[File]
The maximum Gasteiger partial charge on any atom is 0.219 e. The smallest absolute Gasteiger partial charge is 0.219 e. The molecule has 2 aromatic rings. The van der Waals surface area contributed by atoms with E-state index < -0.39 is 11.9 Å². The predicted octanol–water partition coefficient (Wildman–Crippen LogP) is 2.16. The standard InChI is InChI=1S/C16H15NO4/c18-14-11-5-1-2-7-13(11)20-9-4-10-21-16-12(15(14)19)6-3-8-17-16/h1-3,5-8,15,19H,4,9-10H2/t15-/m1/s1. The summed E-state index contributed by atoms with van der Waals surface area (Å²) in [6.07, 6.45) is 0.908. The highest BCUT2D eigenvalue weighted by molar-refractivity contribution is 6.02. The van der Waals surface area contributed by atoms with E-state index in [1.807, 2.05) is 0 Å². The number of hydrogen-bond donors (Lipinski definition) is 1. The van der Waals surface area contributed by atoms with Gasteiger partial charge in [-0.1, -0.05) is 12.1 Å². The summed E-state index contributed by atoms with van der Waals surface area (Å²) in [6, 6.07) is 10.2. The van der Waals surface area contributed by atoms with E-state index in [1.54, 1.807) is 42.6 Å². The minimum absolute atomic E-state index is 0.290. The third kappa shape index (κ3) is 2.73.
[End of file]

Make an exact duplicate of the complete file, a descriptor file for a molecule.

The maximum Gasteiger partial charge on any atom is 0.219 e. The smallest absolute Gasteiger partial charge is 0.219 e. The molecule has 2 aromatic rings. The van der Waals surface area contributed by atoms with E-state index < -0.39 is 11.9 Å². The predicted octanol–water partition coefficient (Wildman–Crippen LogP) is 2.16. The standard InChI is InChI=1S/C16H15NO4/c18-14-11-5-1-2-7-13(11)20-9-4-10-21-16-12(15(14)19)6-3-8-17-16/h1-3,5-8,15,19H,4,9-10H2/t15-/m1/s1. The summed E-state index contributed by atoms with van der Waals surface area (Å²) in [6.07, 6.45) is 0.908. The highest BCUT2D eigenvalue weighted by molar-refractivity contribution is 6.02. The van der Waals surface area contributed by atoms with E-state index in [1.807, 2.05) is 0 Å². The number of hydrogen-bond donors (Lipinski definition) is 1. The van der Waals surface area contributed by atoms with Gasteiger partial charge in [-0.1, -0.05) is 12.1 Å². The summed E-state index contributed by atoms with van der Waals surface area (Å²) in [6, 6.07) is 10.2. The van der Waals surface area contributed by atoms with E-state index in [1.54, 1.807) is 42.6 Å². The minimum absolute atomic E-state index is 0.290. The third kappa shape index (κ3) is 2.73.